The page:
"Yes, that's true, too," Lynch said. "You would think, with so few others around, he might have noticed me."
"He might have noticed you puking your guts up in the royal lavatory," Brother Decker said. "You never could hold your liquor."
And so it went, with Cinderboy keeping quiet and serving the monks, and them arguing about which of them would be the best substitute for the missing princeling. Cinderboy's heart was sore, and his dreams were filled with memories of a kiss that had awakened in him emotions he hadn't even known he could feel. He could almost wish he'd never met the prince so that he could not feel the loss so keenly that his heart felt as crushed as the poor egg coach.
A few weeks later there came a knock at the monastery's gate. When the porter opened the gate, who should be there but Lord Stockwell and Prince Murdock. With them was a servant carrying a black shoe with a diamond buckle, carefully balanced on a white satin pillow. The porter bowed low. "What may we do for you at our humble monastery?' the brother asked.
"We are here to find the young man whose foot fits in this shoe," said Lord Stockwell. "Prince Murdock will not rest until we find him."
Indeed, Prince Murdock looked fatigued. He had been from one end of his kingdom to the other looking for his missing Face, but no other young man's foot fit into this shoe. He had not thought to check the monastery, even though it was close to home, as he could not even conceive of his sweet princeling having been one of these pompous old monks. But this was his last chance, and he was not one to leave a stone unturned. "Please gather all who live here that we may allow them to try on this shoe," he said.
The porter ran for the abbot, who boxed Cinderboy's ears and sent him to find Brothers Decker and Lynch. He found them stuffing their faces in the kitchen and watching cook sharpen his big knife to butcher the poor rooster, who lay trussed up on the table, gamely challenging his fate by pecking viciously at any fingers that came too close.
"Brothers," Cinderboy said, "you are wanted at the front gate."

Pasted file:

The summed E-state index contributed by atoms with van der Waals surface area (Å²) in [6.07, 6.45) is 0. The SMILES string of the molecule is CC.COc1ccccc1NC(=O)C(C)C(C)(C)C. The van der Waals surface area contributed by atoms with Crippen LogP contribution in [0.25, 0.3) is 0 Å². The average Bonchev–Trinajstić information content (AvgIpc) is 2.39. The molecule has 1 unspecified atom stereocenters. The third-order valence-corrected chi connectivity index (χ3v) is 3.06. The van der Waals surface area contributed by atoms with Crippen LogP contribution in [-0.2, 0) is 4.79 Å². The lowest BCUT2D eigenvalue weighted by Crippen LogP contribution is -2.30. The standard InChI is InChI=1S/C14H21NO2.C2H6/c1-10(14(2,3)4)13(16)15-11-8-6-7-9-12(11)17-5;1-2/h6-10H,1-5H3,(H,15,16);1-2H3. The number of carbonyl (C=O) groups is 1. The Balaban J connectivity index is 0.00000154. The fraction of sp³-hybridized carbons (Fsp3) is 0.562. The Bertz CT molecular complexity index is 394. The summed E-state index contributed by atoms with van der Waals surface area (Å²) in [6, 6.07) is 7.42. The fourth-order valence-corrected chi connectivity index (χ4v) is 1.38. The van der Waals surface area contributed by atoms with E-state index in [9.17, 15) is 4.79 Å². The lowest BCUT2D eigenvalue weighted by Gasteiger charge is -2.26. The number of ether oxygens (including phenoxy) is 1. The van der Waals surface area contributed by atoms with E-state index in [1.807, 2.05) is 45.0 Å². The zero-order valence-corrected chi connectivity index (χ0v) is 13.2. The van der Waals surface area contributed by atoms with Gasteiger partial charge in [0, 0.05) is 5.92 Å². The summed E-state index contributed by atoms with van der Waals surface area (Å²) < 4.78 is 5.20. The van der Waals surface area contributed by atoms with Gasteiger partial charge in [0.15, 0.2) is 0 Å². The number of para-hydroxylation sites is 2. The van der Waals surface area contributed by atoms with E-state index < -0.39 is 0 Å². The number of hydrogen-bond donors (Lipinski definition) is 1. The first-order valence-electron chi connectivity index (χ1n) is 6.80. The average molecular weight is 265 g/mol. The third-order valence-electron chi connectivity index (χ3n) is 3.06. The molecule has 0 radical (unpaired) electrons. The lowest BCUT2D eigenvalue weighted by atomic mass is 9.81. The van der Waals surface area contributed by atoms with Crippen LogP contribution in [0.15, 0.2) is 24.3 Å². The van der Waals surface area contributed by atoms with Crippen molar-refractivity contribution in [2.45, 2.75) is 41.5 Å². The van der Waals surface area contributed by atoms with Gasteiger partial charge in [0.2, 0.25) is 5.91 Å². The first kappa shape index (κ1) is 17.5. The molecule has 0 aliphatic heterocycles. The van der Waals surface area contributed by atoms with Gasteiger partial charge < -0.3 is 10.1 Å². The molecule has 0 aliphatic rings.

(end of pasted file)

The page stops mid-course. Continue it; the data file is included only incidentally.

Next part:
"By whom?" Brother Decker asked around the hard-boiled egg he'd stuffed whole into his mouth.
"I don't know," Cinderboy said. "The abbot told me to find you. They want you, too, Cook," he said. "I was told to send everyone to the front gate."
Brother Decker sighed. "I hope it's not that vile Lord Stockwell coming to collect the holy relic you lost to him last night," he said to Lynch.
Cook laid his knife down where the rooster could see it and left without a word. The brothers heaved themselves to their feet and followed him. Cinderboy knew he'd earn another ear-boxing for doing so, but he untied the rooster anyway. "You'd better escape while you can," he said to it. "You'll be safer in the forest. Maybe my fairy godfather will find you and take you with him."
He followed the others out and caught up with them just in time to see the monks and servants arranging themselves into a line. When he caught sight of their visitor, Cinderboy stopped dead in his tracks. It was the prince! He was about to step into the courtyard when the abbot yanked him back. "Not you!" he said scornfully. "You're not worthy even to stand in his presence, boy! Besides, you didn't even go to the ball! If you know what's good for you, you'll just go back to the kitchen and keep that rooster company. Why, the prince wouldn't even give you the time of day!" He shoved Cinderboy back into the kitchen.
Cinderboy knew the abbot was right. He couldn't let the prince see him like this. What would he think? Ashamed, Cinderboy crept back outside and hid himself behind one of the supports in the arched doorway. He peeked around the edge just enough to enjoy the sight of Prince Murdock while he could. The prince was dressed in his hunting clothes, a brown jerkin over a cream shirt, brown breeches, and leather boots. Cinderboy sighed sadly. The prince was even more handsome to him here in broad daylight than he had been in the dim candlelight.
The prince cleared his throat once the men were lined up before him "I am looking for the man whose foot fits in this shoe," he said, gesturing to the pillow. "This is the man I shall marry, for I know he shall be my Face."
Brothers Decker and Lynch were jostling for position in the line, trying to maneuver their way to the front, when they heard this. Then they saw the shoe. Both of them looked at their feet, had a quick, whispered conversation, and turned away from the line, keeping low and working their way back to the kitchen. They never saw Cinderboy there in the shadows as they darted past him.